The largest piece....

...I've ever done!  The pic below is of what, will be, a large bathroom window.  It is the commission piece I've had so much fun doing!   The left side show a finished panel.  Just the sewn fibers.  The right side is after a first coat of resin has been applied.  The blue tape indicates the placement of the dogwood grove and the rhododendron shrubs.   

Once both panels have two coats of resin and  painted embellishing here and there, I'll do two more coats of resin.  In between those, I'll set in the organic elements:  oat straw, beeswax, rhodiola branch, and a little magic!  Trust me, when these pieces are mounted, they will look like stained glass!

This is the trill of creating a commission piece:  designing for a specific space in a home or business, with the hobbies and interests of the about "to be owners" in mind!

What an Artistic Weekend!

Asheville is a well-known center for the arts.  I like to think of it as a "vortex of creativity"!  Seems like that vortex is concentrated in the renowned River Arts District.  I'm one of those artists.  Last weekend was the Spring Studio Stroll.  

Talk about exiting!  Studios are open, with many of use doing demos and talking to all sorts of folks about "why we do what we do" and how we do it.   I was at Eco-Depot Marketplace, working on the first layer of paint.  The piece I was painting is one half of the largest commission piece I've done to date!  Asheville sky and clouds, mountains, and my beloved French Broad River. 

Then I made a huge mistake!  Like spilling emerald green paint on on corner. I was frozen for a moment, but then quickly scooped it up.  I started blotting, but there was soooo much green.  When I got back from washing my hand, there was Shelley, the owner/artist of Eco-Depot calmly blotting it out.  In my frazzled state, I just stepped away.   Shelley kept working.  Buy the time I got back, not a trace of green!

The point of this story is that one of the best parts of being a RADA artist is the collaborative spirit among the artists.  I'm look forward to working with a couple of artist on joint project soon.   

video Block
Double-click here to add a video by URL or embed code. Learn more

A work in progress.....

Yesterday, I scoured the Goodwill for glass vessel to "up-cycle" into art.  I found one...plain, straight sided.  Clear.  Perfect.  But nothing to write home about.  

I'm covering it with my fiber art, using loose silk and wool, representing the ever-changing skies around Asheville.  The first pic is the base piece I'll use on the glass piece.  The second piece is how it will look after layers of paint and resin.   

IMG_9528.jpg

So here's why I do what I do....

My Artistic Evolution

Let me tell you a smidge about how I became a working artist in Asheville, North Carolina.  I create fiber vessels, window panels and lamps.  Each creation has multiple layers of paint and resin.  People say they look like stained glass.  And several folks have said I’m the Chihuly of fiber!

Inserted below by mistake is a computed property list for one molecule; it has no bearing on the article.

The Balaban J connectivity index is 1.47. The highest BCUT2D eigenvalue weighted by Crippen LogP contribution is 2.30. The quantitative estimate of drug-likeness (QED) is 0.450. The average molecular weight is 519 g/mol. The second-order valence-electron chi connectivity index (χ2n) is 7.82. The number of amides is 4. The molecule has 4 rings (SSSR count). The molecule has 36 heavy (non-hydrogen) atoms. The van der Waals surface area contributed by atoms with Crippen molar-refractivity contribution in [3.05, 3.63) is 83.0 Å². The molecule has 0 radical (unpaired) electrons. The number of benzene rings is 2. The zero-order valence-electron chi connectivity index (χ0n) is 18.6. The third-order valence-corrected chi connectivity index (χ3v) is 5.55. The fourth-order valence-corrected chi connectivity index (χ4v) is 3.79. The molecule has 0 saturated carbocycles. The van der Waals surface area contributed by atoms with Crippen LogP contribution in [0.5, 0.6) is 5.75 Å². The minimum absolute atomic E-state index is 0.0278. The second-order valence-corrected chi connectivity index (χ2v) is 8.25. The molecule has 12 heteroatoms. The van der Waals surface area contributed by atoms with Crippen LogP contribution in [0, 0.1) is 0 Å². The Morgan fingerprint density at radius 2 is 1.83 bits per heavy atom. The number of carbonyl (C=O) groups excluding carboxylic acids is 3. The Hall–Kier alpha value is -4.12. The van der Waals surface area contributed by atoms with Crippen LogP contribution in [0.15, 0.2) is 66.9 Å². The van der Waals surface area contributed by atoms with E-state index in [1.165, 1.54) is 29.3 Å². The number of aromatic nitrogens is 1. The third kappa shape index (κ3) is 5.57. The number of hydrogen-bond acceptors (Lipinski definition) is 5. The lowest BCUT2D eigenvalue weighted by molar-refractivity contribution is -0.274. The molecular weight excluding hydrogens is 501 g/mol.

I grew up in Southern California.  My Grandmother taught me to sew, and that began my lifelong love affair with fiber.  I still enjoy picking  needle, thread and fabric and creating art quilts.  Back in the day, I learned to surf and make surfboards.  After a stint in the legal field, my husband and I had the brilliant idea to move to his family's farm in Ohio with our two small children.  We became Angora goat ranchers, producing high-quality fiber for hand spinners.  After the kids were grown, I went back to the legal field, working at a local Legal Aid program.  

A few years ago, I was diagnosed with an inoperable brain tumor.  I underwent radiation treatment, and I'm fine.  During that treatment, while lying on my back with tears running into my ears, I was overcome with how fortunate I was to be alive.  How even in that situation, my life was filled with blessings.  People and things to have GRATITUDE for.   A vision came to me of a colored vessel filled to overflowing with blessings.  

My husband and I moved to Asheville - the City we have loved for over a decade a few years ago.   The colors of the Blue Ridge Mountains, the trees, the rocks, the magnificent French Broad River - that abundant beauty spoke to my soul and the artist in me.  The first time I saw that River, with the late afternoon sun shimmering on it, I knew I was home!  That beauty of nature - that quiet yet powerful beauty -  is part of the statement that each of my pieces conveys.

So, for me, that idea that came to me in that horrible time, was a Holy thing, something I had to take up and join with the Universe in creating.   Blew off half a year trying to find directions or someone to teach me.  But in the end, it came down to me.  To join the vision I had been given with the skills from my past to make that first vessel come to life.  I used my Grandmother’s sewing skills, and some of that beach surfboard-making knowledge to accomplish this.  Dogged persistence, failures, and doubt.  My thinking?  If you have been given a vision of where to do with your life, receive it with utter Gratitude.  Listen to yourself:  you’ll know the answer to transforming the vision into reality.

Daily, I have such Gratitude to create an art form.  My hope is  that these pieces may bring a memory to someone who has seen the beauty of our Blue Ridge Mountains, to remind them that life is a blessing  As an artist, that is a awesome path to be on.